A Smart(er) Home

For several years now, I’ve been experimenting with the integration of tech into the houses and apartments I’ve lived in. For the most part, this has manifested as very basic automation – some trivial routines in Phillips Hue, or an auto-off timer on a Wemo power socket, for example.

Well, in the past few months, I’ve been able to dramatically amplify my efforts in this realm by introducing a wide variety of Zigbee and Zwave home automation devices.

Zigbee & Zwave

Zigbee and Zwave are wireless communication systems designed for Internet-of-Things devices, including features like mesh networking and security to create an environment ripe for automation.

The distinction between “secure” and “insecure” tends to follow the categorization of the device – you probably don’t want your wireless door lock to be accessible to anyone nearby that can transmit a Zigbee control code, but perhaps you don’t have quite the same concerns with a temperature sensor.

Both systems require a hub somewhere that owns the network and keeps track of the devices within. The websites of each protocol have information about possible hubs, but I went with a USB variant and connected it to HomeAssistant.


HomeAssistant is the “brains” of my home automation. Some folks use OpenHab as an alternative. I run my instance on a VMware server in my garage – you can run yours on anything from a home PC to a Raspberry Pi.

HomeAssistant is the hub through which all of the Zigbee and Zwave devices are communicating, sending their sensor readings and receiving commands. While it can also be used as a dashboard, I personally use a Grafana instance (also on my VMware server) along with InfluxDB and Prometheus instances to collect and present data from around the house.

HomeAssistant also allows automations that can use readings from various devices to make decisions and trigger other devices. For example, I have lights in my backyard that are turned on when the outdoor luminance drops to a certain level (rather than using sunset data), and turn off at 10pm unless there’s motion in the yard. This is just one example of what is possible – I’ve barely even begun to scratch the service in my own usage of HomeAssistant!


I’ve spent some time building up a Grafana dashboard that I can use as a quick go-to to see what’s happening in my smart home. Internet stats, power and water usage, and environmental data is all available at a glance.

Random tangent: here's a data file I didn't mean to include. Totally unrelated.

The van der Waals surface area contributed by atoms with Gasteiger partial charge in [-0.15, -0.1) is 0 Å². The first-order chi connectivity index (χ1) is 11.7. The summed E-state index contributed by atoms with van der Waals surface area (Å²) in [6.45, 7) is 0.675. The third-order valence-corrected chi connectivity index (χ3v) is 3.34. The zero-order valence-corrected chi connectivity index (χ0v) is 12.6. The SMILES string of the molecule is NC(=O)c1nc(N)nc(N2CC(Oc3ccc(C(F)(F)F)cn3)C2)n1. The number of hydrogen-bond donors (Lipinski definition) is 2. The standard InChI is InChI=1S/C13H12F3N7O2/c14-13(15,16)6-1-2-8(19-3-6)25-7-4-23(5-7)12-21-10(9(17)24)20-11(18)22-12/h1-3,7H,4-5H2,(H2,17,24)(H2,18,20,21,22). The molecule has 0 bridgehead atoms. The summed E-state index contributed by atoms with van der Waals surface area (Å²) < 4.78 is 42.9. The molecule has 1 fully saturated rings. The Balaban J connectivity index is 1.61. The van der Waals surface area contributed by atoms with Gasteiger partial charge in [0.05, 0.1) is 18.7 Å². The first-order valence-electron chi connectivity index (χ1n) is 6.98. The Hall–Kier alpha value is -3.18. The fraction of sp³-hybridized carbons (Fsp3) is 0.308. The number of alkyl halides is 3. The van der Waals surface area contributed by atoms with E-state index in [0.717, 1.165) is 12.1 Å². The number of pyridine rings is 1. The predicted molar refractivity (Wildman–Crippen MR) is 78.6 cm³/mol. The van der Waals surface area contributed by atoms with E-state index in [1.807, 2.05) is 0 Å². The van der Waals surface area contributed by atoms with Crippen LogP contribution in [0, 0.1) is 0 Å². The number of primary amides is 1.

Power Data

My favorite part of this dashboard is the power data. Using a Smart Utility Meter connected to our PG&E meter, I was able to set up a data feed with point-in-time power meter readings. I had to write a little Python daemon to receive the regularly-submitted reports from the meter and push them to my InfluxDB instance, but once this was up and running, it’s been pretty solid! … other than one little bug with units that sometimes reported a power consumption of 1 MW or more – but once that got squashed, everything’s looked very reasonable.

Environmental Data

My second favorite part of this dashboard!

Using a handful of Zwave multi-sensors, I have all sorts of useful data from various locations in the house – temperature, humidity, luminance, motion. Some of these I am already using in automation – the use of dwindling luminance to trigger turning on smart bulbs is very useful – but others are more informational.

I don’t yet use the other data for anything other than my own interest. It is however useful to know what the temperature is around the house, and I can use that to experiment.

Which brings me to…


All this data is useful to satisfy a curiosity, but I’ve been slowly starting to find new ways to make use of it.

Temperature data is useful to figure out if I should wear a jacket today (I should set up a push notification for that…), but I’ve also been experimenting with turning heaters on and off and seeing the impact on the longer-term temperature graphs. This is particularly interesting when looking at ways to trim back cost – heating isn’t particularly efficient, and if it is not making a major difference, that’s a strong signal that we can change our usage of it!

I’ve also used power data to recognize particularly power-hungry light fixtures and identify them as candidates for a bulb conversion. That’s something that’s doable without all this fancy tech, but I love how quickly I can see results – with the dashboard open on my phone, after throwing a light switch, I can see results in seconds and move on to another fixture.

Many folks have used these sensors for even more interesting purposes – calibrating the UV sensors to open and close blinds to protect furniture from UV rays, for example.

I’m barely scratching the surface of what’s possible, but it’s nonetheless an exciting place to be.

Just moments ago while writing this article, I realized it had become quite dark in my office. I think it’s time to publish this… and start working on an automation to turn the lights on when it gets dark and I’m working!

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